· Greater focus on providing a variety of services to clients that go beyond investment management to include activities such as holistic planning
· A different approach to using insurance solutions among RIAs, especially annuities
· Greater confidence of RIAs in their ability to serve and support end-user clients
· Less comfort with traditional marketing and sales efforts, especially wholesaling
· Greater desire for objective, unbiased information especially in managing assets
Throughout the report, fee-based RIAs are compared to broker-dealer advisors as a point of reference and differentiation. These include advisors affiliated with independent broker-dealers (Independent channel) and those advisors from wirehouse, regional, and national employer-based broker-dealers (Full Service). Advisors who are dually registered and function within an Independent or Full Service environment (i.e. do both fee-based and brokerage business) are not considered within the RIA segment addressed in this report. In reviewing this report, note that all data presented is sourced through proprietary research unless otherwise noted. Given the confidential nature of the input, none of the respondents is identified by name or firm.
Table of Contents
Section I: Executive Summary
Section II: Introduction and Methodology
Section III: How RIAs Construct Portfolios
A. To what extent is investment management a primary focus for RIAs?
B. How do RIAs typically construct portfolios and how responsible are they for portfolio construction decisions?
C. Which third party sources have greatest influence on how RIAs construct portfolios?
D. How do RIAs use model portfolios to guide investment decisions?
E. How important are style boxes to how RIAs build portfolios?
F. How widespread is the use of fee-based solutions and which types of advisory solutions are most often used by RIAs?
G. To what extent do RIAs rely on actively and passively managed solutions and how has this been changing?
H. What are the key challenges for RIAs in using actively managed solutions?
I. How do RIAs perceive actively managed solutions relative to passively managed solutions?
J. What factors influence RIAs when selecting specific actively managed solutions?
K. For which equity and fixed income categories do RIAs prefer active and passive solutions?
L. What forms of support from product providers related to portfolio construction are most important to RIAs?
M. What changes or enhancements would have impact on RIAs satisfaction with actively managed solutions?
Section IV: RIAs and Use of Annuities and Other Insurance Solutions
A. How significant a priority is it for RIAs to offer or recommend insurance solutions to clients?
B. How widely do RIAs use insurance solutions?
C. How significant are insurance related revenues to a typical RIA?
D. To what extent do RIAs have access to insurance solutions and how many do they typically use?
E. Which key categories of insurance solutions do advisors use most?
F. What are the key challenges for RIAs in considering and using insurance solutions?
G. What are the main drivers of offering or recommending insurance solutions to clients?
H. What sources do RIAs rely on most for support in selecting the insurance products they offer or recommend?
I. How do clients typically access insurance solutions offered or recommended by RIAs?
J. What are the characteristics of insurance providers that RIAs are most likely to offer or recommend to clients?
K. Which aspects of support from insurance providers are most important to RIAs?
L. What changes would improve RIAs satisfaction with insurance providers and solutions?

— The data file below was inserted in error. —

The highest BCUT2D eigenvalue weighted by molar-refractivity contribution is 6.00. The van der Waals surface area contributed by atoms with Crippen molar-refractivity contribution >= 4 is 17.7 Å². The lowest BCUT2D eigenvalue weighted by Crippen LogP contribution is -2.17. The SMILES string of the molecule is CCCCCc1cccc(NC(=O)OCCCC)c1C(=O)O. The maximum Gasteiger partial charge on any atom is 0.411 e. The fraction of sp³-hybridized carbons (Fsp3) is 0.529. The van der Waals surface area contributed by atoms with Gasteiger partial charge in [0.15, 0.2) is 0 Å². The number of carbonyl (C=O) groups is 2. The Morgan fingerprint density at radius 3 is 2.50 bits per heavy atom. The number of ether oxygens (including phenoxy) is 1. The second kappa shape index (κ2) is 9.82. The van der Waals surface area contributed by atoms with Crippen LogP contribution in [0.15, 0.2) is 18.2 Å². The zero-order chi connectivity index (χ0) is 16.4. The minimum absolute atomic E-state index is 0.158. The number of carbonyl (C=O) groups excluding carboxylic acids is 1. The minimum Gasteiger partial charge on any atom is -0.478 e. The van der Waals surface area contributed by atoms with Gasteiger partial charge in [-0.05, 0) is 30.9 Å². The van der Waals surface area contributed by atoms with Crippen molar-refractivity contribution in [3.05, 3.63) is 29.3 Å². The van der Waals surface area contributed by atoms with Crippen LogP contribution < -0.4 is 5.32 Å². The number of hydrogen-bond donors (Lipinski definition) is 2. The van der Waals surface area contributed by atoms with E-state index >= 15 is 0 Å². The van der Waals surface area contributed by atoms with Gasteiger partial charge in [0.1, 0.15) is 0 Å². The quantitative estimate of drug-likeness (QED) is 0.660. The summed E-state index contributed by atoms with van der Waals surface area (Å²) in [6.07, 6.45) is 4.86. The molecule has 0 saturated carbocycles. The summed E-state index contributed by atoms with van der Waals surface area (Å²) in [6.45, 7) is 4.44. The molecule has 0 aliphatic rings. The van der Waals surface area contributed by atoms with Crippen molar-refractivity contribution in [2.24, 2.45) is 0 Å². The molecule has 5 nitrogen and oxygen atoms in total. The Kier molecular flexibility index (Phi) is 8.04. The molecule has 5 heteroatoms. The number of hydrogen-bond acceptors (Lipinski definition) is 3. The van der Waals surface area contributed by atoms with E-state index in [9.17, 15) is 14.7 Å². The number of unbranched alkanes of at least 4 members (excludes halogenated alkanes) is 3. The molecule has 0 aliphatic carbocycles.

Section V: Marketing Outreach to RIAs
A. What are the key sources of marketing outreach directed to RIAs?
B. How much consideration do RIAs give to marketing outreach?
C. What forms of marketing outreach do RIAs typically receive?
D. How likely are RIAs to pay attention to marketing outreach from key sources?
E. How likely are RIAs to pay attention to marketing communications in various formats?
F. What actions do RIAs take as a result of marketing outreach?
G. What are the most significant barriers to RIAs paying attention to marketing outreach?
H. What factors distinguish effective marketing outreach to RIAs?
I. What changes will increase the likelihood RIAs will pay attention to marketing outreach?
J. To what extent does marketing outreach influence RIAs behaviors and perceptions?
Section VI: RIAs Engagement with Digital and Web Support from Product Providers
A. To what extent do RIAs rely on product providers for digital and web support?
B. What means do RIAs use to access digital or web support from product providers?
C. How much time do RIAs spend on digital and web support from product providers?
D. To what extent do RIAs rely on digital or web support from product providers that are restricted or specifically designed for advisors?
E. What activities do RIAs perform through digital and web support available from product providers?
F. How do activities RIAs perform through computer or desktop access compare to those actions performed using mobile devices?
G. How has RIAs use of digital and web support from product providers changed in the past 12 months?
H. How does digital and web support from product providers compare to best-in-class support from outside the financial services industry?
I. What key barriers or challenges do RIAs encounter in using digital and web based support from product providers?
J. What are the characteristics of digital and web based support from product providers that RIAs find most useful?
K. In RIAs own words, what is the most important change product providers can make to improve the usefulness of digital and web support?
L. To what extent are RIAs engaged with social media for business purposes?
M. How satisfied are RIAs with the results from using social media?
Section VII: RIAs and implementation of the DOL Fiduciary Rule
A. How well prepared are RIAs for implementation of the DOL Fiduciary Rule?
B. What key changes have RIAs made or expect to make in response to the DOL Fiduciary Rule?
C. To what extent do RIAs anticipate the DOL Fiduciary Rule will impact their practice overall?
D. What sources do RIAs rely on most for support with the DOL Fiduciary Rule?
E. What additional support related to implementation of the DOL Fiduciary Rule would RIAs like to receive?
Section VIII: Implications and Outlook